However it's unclear this early in the research process which of the two it’s more closely related to.

Fortudently, the early-tetrapod’s skull is still attached to the backbones with part of the shoulder girdle, forelimb, portions of the pelvic girdle and hind limb making it relatively complete, according to Marsh. However, there may be more material in the rock that may be exposed as it is prepared by Petrified National Forest.

“Because the fossil is so complete, it will help to shed light on the controversial evolutionary relationships of early amniotes, including reptiles and the extinct ancestors of mammals (synapsids),” Assistant Professor of Integrative Anatomical Sciences at USC Adam Huttenlocker said in a recent email.

Some missing parts of the puzzle have been lost from erosion, Marsh said. Currently, only the bases of the animal’s teeth are visible in the rock.

“We're not seeing the crowns of the teeth,” Marsh said. “Which is what you need to see to start trying to hypothesize diet. We're hoping that some of the teeth are still underneath there. Regardless, some of these early reptile relative groups that this skeleton may belong to were herbivorous and some were eating pretty much anything. So it's going to be important to see if we have any tooth crowns preserved.”

An articulated fossilized skeleton or one where the bones are still attached much as they were in life is already a rare occurrence, however, Marsh pointed out that this 300 million year time frame is also generally well sampled by researchers because it’s not easily accessible or often simply not possible.

It’s because of this, along with the fact that this is Canyonlands first documented reptile or mammal fossil from this time period, that makes Huttenlocker say they’re confident that this is a new species to science.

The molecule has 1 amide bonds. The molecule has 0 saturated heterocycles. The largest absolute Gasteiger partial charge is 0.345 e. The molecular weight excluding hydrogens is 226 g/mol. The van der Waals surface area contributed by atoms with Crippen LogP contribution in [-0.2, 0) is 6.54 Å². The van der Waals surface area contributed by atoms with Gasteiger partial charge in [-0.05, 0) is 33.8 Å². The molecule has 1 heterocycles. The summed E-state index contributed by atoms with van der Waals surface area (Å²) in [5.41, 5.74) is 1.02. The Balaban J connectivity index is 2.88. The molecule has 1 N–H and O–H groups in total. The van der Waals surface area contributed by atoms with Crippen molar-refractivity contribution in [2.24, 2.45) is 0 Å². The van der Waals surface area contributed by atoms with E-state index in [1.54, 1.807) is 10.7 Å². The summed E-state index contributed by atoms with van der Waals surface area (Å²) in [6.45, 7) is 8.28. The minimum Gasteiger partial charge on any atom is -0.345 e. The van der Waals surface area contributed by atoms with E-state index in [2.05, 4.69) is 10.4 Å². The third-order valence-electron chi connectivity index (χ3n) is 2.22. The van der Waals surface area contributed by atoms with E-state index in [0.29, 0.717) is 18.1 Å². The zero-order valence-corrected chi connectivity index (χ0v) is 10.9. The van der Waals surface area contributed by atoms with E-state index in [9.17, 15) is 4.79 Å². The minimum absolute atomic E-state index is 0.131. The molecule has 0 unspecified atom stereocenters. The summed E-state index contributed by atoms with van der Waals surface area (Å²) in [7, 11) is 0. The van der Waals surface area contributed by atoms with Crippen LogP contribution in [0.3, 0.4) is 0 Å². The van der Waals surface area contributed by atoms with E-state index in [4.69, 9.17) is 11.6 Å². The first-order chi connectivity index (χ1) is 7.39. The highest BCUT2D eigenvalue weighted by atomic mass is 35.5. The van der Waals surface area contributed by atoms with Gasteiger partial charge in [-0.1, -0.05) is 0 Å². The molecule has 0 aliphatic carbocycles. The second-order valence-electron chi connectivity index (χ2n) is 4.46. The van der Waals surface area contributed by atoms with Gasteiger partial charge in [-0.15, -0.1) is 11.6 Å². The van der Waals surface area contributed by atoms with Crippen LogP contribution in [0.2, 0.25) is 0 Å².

Narrowing the time the animal was alive is one of the project's objectives which will be done by identifying the specific unit of rock it was found in. The rock is either the lower Cutler Beds making it 310 million years the end of the Carboniferous period or the Cedar Mesa Sandstone which would make it the start of the Permian period at 280 million, according to Marsh.

The early-tetrapod’s time was marked by a period of climate change of global warming which coincided with the loss of aquatic habitats across the supercontinent of Pangea. Study of the timing and extent of this geologic transition could provide a deep-time analog to current climate change and habitat loss, according to Huttenlocker.

The specimen will be cleaned and prepared at Petrified Forest and CT scanned sometime in the next year to get an idea of what's not readily visible in the rock and which can’t be removed with traditional preparation methods and later added to NPS collections.

“There is a high resolution CT scanner at USC that would be easy enough for us to meet in the middle and transfer the specimen … we're not going to put it in the mail,” Marsh said.